When I was first getting into craft beer a little more than six years ago, one did not hear the term “session beer” in casual barroom parlance. Those words would have had no meaning to me, and I imagine that many beer fans would have said the same at the time.
In reality, the things being discussed in the craft beer community back then always seemed to be rooted within the realm of the extreme. Who could come out with the burliest DIPA? How many different hop varieties could you feature in one beer? How many different adjuncts and flavorings could you cram into that imperial stout?
Six years later, trends in the American craft beer scene are intriguingly different. The rise of single-hopped pale ales and IPAs was a good indication of an increasingly educated customer base of drinkers who wanted to truly learn about minutia like hop varieties. And with an educated customer base comes an increased appreciation and respect for the product. Likewise, with that respect comes an admiration and reevaluation of beer aspects previously taken for granted—enter session beer. Today, these brews have become a cause célèbre of the beer literati, and another source of competition. It’s “how much flavor can you pack under 5% ABV?” rather than “How high can your ABV go?”
Rest assured, marketing copy plays a part. The mere fact that a beer such as Deschutes River Ale is labeled as a “session ale” rather than an “American blonde” or some other, more specific beer style tells us that the “session” term now means money. But in the case of this Deschutes beer introduced last year, it’s hard to nitpick because it’s delicious stuff.
The aroma is subtle but complex, with light lemon, orange and wildflower notes from the hops, and a malt character that seems mildly sweet, with wheat-like graininess and just a hint of vanilla extract. It’s very light, fresh and spring-appropriate, like a biscuit slathered in orange blossom honey.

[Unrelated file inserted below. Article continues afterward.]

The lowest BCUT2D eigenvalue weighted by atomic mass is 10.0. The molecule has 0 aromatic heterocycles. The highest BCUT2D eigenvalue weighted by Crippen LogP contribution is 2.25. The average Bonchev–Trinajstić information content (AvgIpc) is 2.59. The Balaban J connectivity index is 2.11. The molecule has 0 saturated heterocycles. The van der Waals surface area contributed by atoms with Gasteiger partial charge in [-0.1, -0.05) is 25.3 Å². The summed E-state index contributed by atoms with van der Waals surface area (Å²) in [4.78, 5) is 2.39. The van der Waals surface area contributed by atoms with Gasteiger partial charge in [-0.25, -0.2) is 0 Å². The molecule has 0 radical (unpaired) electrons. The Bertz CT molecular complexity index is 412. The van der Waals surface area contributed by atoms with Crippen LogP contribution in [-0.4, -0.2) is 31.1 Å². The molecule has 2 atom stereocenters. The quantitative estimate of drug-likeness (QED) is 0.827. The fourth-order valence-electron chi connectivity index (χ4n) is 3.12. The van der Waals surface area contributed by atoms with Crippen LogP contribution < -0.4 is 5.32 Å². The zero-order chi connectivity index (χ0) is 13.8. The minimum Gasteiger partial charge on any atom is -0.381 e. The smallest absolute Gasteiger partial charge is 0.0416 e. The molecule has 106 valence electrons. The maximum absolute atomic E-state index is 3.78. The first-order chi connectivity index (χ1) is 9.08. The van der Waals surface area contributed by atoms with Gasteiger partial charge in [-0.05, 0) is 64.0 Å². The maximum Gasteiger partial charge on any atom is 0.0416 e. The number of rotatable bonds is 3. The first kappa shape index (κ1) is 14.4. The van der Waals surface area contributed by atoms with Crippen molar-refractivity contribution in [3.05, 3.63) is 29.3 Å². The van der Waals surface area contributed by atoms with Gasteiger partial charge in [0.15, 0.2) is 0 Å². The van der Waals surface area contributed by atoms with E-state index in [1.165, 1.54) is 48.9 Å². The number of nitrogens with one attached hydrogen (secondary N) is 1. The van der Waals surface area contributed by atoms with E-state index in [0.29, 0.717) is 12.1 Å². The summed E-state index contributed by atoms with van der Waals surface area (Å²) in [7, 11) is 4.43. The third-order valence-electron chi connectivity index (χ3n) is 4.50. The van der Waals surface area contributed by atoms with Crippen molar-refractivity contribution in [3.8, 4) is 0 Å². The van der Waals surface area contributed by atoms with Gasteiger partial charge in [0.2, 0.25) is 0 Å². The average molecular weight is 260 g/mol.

With a taste, drinkers will get just a bit of lightly toasted malt and a flavor similar to shredded wheat biscuits. Light sweetness is complemented by mild flavors of citric, orangey hops. Bitterness is mild, but there’s just enough of it there to remind you that this is still craft beer. It goes down frighteningly easy.
At only 4% ABV, this is prototypically great session beer. The amount of flavor it packs into its small package is more than adequate and appreciably complex. You wouldn’t describe it as the most thrilling or in-your-face suite of flavors, but that’s not what it was ever intended to be, and it really can’t be judged as such. This is spring and summer beer, the perfect companion to the extra innings of a baseball game or an extended afternoon cook-out. Go ahead and indulge, marveling at the thought that this wonderful beer contains less alcohol per ounce than your unenlightened neighbor’s Bud Light.
Deschutes Brewing Co.
City: Bend, OR
Style: American blonde ale
Availability: Year round, 12-ounce bottles